Hermione had asked to read the scientific journal he had referred to in that conversation about using beakers instead of couldrons, but apparently one needed to know far more about potions to be able to understand the language used in the article, and that due to that lack of knowledge, it was best to stick to sealed pewter for now, as the potions professor would want her to prove she was adept in the foundational skills before talking about branching out. Hermione thought that was fair, even if she was still wildly curious.
They got everything done in such good time that Professor Black treated the Grangers to an ice cream. She saw that Professor Black greeted Mr Fortescue with respect and so she did too, and he treated her with an extra scoop of peppermint ice cream.
Mr Fortesque had called the Professor 'Lord Black', which made her parents raise their eyebrows with significance, but they liked to be polite, and so they didn't comment. When they had sat down Professor Black admitted that he was indeed from a Noble and Most Ancient House, which was quite a significant family politically and socially. He had grown serious and said that there were some people in his circles that thought bad things about muggleborns, and didn't want them to learn everything about magic. He said that he taught a supplementary history lesson about the magical world to muggleborns who were able to maintain a high level in their classes so he knew they could handle the extra work. Hermione vowed to do well so that she could learn everything about the world of magic. Professor Black gave her that smile again and said he was confident he would be teaching her soon, and she was determined to prove him right.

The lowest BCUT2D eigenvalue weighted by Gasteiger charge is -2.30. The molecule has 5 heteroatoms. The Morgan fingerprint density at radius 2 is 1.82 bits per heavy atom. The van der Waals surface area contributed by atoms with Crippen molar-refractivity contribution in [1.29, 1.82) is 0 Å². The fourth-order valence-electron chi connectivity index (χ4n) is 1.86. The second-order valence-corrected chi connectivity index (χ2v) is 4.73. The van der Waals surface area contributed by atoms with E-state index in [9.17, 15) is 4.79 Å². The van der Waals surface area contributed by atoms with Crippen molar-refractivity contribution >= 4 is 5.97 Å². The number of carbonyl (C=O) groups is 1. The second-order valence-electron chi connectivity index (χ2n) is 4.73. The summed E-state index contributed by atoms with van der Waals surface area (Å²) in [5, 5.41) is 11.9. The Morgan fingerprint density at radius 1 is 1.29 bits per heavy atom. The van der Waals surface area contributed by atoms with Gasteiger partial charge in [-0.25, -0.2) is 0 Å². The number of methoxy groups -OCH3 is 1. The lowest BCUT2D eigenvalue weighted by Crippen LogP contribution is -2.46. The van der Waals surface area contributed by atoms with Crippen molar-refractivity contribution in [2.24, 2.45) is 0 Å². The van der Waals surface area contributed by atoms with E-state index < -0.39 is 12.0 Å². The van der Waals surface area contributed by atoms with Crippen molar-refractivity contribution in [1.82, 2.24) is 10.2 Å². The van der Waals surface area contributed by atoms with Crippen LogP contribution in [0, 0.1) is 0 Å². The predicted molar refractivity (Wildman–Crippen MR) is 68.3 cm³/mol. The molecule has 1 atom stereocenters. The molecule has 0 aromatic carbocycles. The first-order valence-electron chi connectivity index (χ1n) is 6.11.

He had spent the rest of their time in the ice cream parlour teaching her how to greet people, and how to act at the welcoming feast so that she wouldn't make a faux pas upon her entry into the school, and she was ever so grateful.
That night she had been so exhausted she had fallen asleep at the dinner table and her father carried her up to bed. It was worth it though.
She knew there was much to learn and she was thrilled because she absolutely loved learning. She couldn't wait for school to start.